The Word of the Year, 2003

by Dennis Baron

I am pleased to announce my choice for word of the year for 2003. WOTY, the Word of the Year, is not as glamorous as the Oscars, not as cutthroat as the Booker, not at silly as the Daytime Emmys. There’s no money attached to the word of the year, no gold statuette or platinum CD, no certificate suitable for framing. The word of the year may not even rate a dictionary appearance. Nonetheless, competition is fierce, for the word of the year reflects the state of the language and, by extension, the state of the world.

                  Last year, the war in Iraq generated the word of the year: weapons of mass destruction (phrases may also win). But since there were no weapons of mass destruction, this year’s entries from IraqSaddamize, Iraqification, and roadside bomb—have had their contender status downgraded from orange to yellow. Spider hole—the excavation where Saddam Hussein was found hiding—might have had a chance for word of the year, but since it first appeared in World War II, it can only enter in the category “best revival.” It looks like Iraq won’t be the source of this year’s word of the year unless someone can figure out how to use Halliburton as a verb.

                  The world of gender produced some good candidates for word of the year. The Massachusetts Supreme Judicial Court thrust gay marriage onto the national consciousness in November when it decided that same-sex partners could not be excluded from the benefits, legal, conjugal, and taxable, that the Commonwealth of Massachusetts affords to married couples.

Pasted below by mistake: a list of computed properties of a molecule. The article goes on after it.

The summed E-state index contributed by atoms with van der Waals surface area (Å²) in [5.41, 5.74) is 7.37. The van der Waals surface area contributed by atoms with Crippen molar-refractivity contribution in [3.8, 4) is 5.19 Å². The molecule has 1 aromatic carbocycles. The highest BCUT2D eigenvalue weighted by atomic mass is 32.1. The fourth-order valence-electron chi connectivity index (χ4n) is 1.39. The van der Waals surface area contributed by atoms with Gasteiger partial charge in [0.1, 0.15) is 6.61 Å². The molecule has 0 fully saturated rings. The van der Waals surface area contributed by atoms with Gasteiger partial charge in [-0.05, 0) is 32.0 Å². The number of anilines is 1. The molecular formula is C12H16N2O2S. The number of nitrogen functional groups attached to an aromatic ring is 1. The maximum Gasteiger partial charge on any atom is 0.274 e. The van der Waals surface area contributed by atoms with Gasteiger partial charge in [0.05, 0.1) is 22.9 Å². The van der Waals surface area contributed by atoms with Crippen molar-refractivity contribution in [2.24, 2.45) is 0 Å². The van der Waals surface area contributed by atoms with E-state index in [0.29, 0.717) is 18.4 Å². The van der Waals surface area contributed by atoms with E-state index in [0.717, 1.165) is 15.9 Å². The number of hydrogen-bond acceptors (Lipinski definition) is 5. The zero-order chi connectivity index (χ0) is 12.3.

Gay marriage is controversial enough that conservatives want to amend the U.S. Constitution to ban it. Less likely to raise hackles is another WOTY possible, metrosexual, an urban straight male who is unashamedly into fashion, food, and personal grooming. Democratic presidential hopeful Howard Dean acknowledged his metrosexuality, but later backed away from the term, claiming he wasn’t sure what it meant.

Perhaps the most successful gender phrase of the year has been queer eye, from the Bravo cable network show “Queer Eye for the Straight Guy,” in which a group of five gay men turn a volunteer Oscar Madison into a metrosexual. So far there have been no threats from the right to make queer eye unconstitutional, though a group of fashion-challenged gays is suing in Massachusetts for equal access to makeovers.

                  That brings us to the winner, this year’s word of the year. It’s a phrase that’s been lurking in the background for over a decade, but like a film that opens on Christmas so that it can make the Oscar deadline, this phrase suddenly hit everyone’s lips on December 22: it’s mad cow.

NPR announced news of the first U.S. cow to test positive for bovine spongiform encephalopathy just as I was dishing up a nice sesame ginger beef stir fry. The sauce had just the right amount of sherry, lots of fresh shaved ginger, roasted sesame seeds, some perky fresh-squeezed lime, crisp straw mushrooms, whole baby corn, and the thinnest slices of bully American beef, all on a bed of wheat noodles which had been boiled for exactly three minutes and then flash fried.

We talked about mad cow disease all through dinner. A friend, who was also cooking beef stir fry, called to say, “I told you so.” When we finished eating, all that remained was the delicately-flavored beef, which we moved nervously around our plates with our chopsticks.

                  As we sit down to holiday meals, business lunches, and midnight snacks, we face the daunting prospect that the anorexics had it right: there is nothing safe to eat. Poultry harbors salmonella, green onions give you hepatitis, fish is full of toxins, and pork inspires so much terror that two of the world’s major religions ban it. It won’t be long before scientists discover tofu fever. Once beef merely clogged our arteries. Now it can make holes in our brains. Beef may or may not continue to be what’s for dinner in this country, but it’s clear that mad cow, the word of the year for 2003, will dominate American dinner table conversation—and economic activity—for much of the new year as well.